Tuesday, November 12, 2013

Math Decision...

Whoa, Who....I finally made our math decision and it feels good!  After limping along with a mirage of programs, I'm very excited to announce what we've settled on.  Drum roll please......SINGAPORE Primary Mathematics

We're a couple of weeks in with RileyAnn, but only a day in with Ruben.  So far the transition has been beautiful!  I love the approach.  It's very similar to RightStart Mathematics, but not nearly as teacher intensive or expensive.  

I highly recommend taking the placement tests, particularly if you are transitioning into Singapore from another math program.  Nearly every review I read, states Singapore Math is advanced.  Don't be surprised if your children test at a younger level.  The numbers don't necessarily coincide with the grade, unless you're starting with Singapore from the beginning.  It appears as though Levels 1-6 cover 1st through 7th grade.  I placed both kids at lower than grade level simply to ensure there are no gaps, also to rebuild RileyAnn's math confidence.  So far, she really likes Singapore Math.  It's challenging, but not so difficult as to cause feelings of anxiety, frustration, and ignorance.  After teaching the lessons, I can even feel my brain being worked....in a good way :)

There are three books per semester. A Home Instructor's Guide, Student Textbook, and Student Workbook.  The main feature of this package is the use of the Concrete, Pictorial, Abstract approach.  This is totally in line with Dr. Ruth Beechick and Charlotte Mason's methods.  The idea is to teach by concrete instruction meaning through manipulatives, games, etc.  Then transition to practicing with pictures in the textbook.  Finally, completing abstract exercises in the workbook. 

I definitely recommend the Home Instructor's Guide!!  I think this book makes the program.  As a matter of fact, I think it's possible to use this guide exclusively in the younger grades, using manipulatives and games rather than workbook pages.  We don't even pull out the text, workbook until the end of the lesson, after I feel the children understand the concept inside and out. 

Also, the Home Instructor's Guide makes the program open and go.  There is a Suggested Weekly Schedule at the beginning of each guide.  Each lesson gives you a list of necessary teaching materials (linking cubes, hundred chart, base 10 blocks, place value chart, counters, playing cards, etc.)  There are suggestions to make your own manipulatives if you don't already own them.  The charts, cards, and mental math pages are located in the Appendix for you to photocopy.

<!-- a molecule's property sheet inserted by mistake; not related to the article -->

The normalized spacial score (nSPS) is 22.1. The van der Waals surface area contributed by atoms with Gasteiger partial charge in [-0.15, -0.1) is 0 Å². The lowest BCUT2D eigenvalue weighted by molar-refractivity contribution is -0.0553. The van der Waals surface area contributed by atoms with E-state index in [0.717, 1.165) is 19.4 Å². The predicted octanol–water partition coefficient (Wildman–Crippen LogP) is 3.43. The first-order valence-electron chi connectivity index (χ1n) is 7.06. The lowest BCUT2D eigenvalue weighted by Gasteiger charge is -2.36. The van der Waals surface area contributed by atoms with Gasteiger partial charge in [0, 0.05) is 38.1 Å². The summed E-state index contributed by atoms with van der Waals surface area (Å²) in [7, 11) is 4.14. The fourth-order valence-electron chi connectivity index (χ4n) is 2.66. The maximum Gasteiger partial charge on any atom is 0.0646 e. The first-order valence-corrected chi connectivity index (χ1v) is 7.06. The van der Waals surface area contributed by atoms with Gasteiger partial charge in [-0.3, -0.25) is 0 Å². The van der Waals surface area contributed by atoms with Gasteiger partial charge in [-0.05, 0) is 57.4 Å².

Each lesson provides a list of lesson objectives, notes to the instructor providing added explanations of concepts, instructional ideas and suggested activities to go along with the textbook pages, game ideas to reinforce concepts, "homework" assignments, and textbook/workbook answers. This may sound like a lot of information, but each lesson is laid out very well and contained in two to three pages. 

I really appreciate the fact that the guide is written to me as a homeschool mom.  I do not have to sift through classroom activities.  It's intended to use one on one with your child.  Although, many of the games can have more than two players so you could include siblings.  

Another great feature of Singapore Primary Mathematics is the price.  Each student book sells for around the $10 mark.  The Home Instructor's Guide sells for around $18.  The only consumable is the Student Workbook, so if you're planning to reuse with multiple children, you only need to buy 2 new workbooks at a total cost around $20 per year. 

I will keep you posted on our math progress throughout the year.  If you're new here, you may find something of use in these other math posts.  Math 1, Math 2, Math 3.


  1. Are you still liking Singapore?

  2. I did like Singapore. I do think it's advanced. Riley's problem solving skills increased nearly 3 grade levels after one year of using Singapore. However, her mathematical procedures lowered one grade. I attribute this to using a lower than grade level text. I'm up in the air as to what we're going to use in the fall. I plan to post a follow-up when I decide what we're going to use :)